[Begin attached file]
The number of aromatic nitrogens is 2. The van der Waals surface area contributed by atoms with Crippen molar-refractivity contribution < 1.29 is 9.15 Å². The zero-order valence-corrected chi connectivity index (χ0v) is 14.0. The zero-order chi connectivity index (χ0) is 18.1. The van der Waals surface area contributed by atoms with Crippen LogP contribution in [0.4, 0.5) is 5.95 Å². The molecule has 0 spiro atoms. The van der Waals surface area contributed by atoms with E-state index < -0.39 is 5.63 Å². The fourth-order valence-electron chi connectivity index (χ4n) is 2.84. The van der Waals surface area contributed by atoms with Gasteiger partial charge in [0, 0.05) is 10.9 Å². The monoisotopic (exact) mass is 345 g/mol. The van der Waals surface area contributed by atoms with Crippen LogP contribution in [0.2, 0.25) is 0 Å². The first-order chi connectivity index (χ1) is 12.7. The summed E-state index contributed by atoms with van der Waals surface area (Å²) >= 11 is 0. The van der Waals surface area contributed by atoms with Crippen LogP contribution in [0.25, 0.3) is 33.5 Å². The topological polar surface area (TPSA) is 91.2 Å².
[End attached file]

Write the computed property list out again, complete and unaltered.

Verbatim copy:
The number of aromatic nitrogens is 2. The van der Waals surface area contributed by atoms with Crippen molar-refractivity contribution < 1.29 is 9.15 Å². The zero-order valence-corrected chi connectivity index (χ0v) is 14.0. The zero-order chi connectivity index (χ0) is 18.1. The van der Waals surface area contributed by atoms with Crippen LogP contribution in [0.4, 0.5) is 5.95 Å². The molecule has 0 spiro atoms. The van der Waals surface area contributed by atoms with E-state index < -0.39 is 5.63 Å². The fourth-order valence-electron chi connectivity index (χ4n) is 2.84. The van der Waals surface area contributed by atoms with Gasteiger partial charge in [0, 0.05) is 10.9 Å². The monoisotopic (exact) mass is 345 g/mol. The van der Waals surface area contributed by atoms with Crippen LogP contribution in [0.2, 0.25) is 0 Å². The first-order chi connectivity index (χ1) is 12.7. The summed E-state index contributed by atoms with van der Waals surface area (Å²) >= 11 is 0. The van der Waals surface area contributed by atoms with Crippen LogP contribution in [0.25, 0.3) is 33.5 Å². The topological polar surface area (TPSA) is 91.2 Å².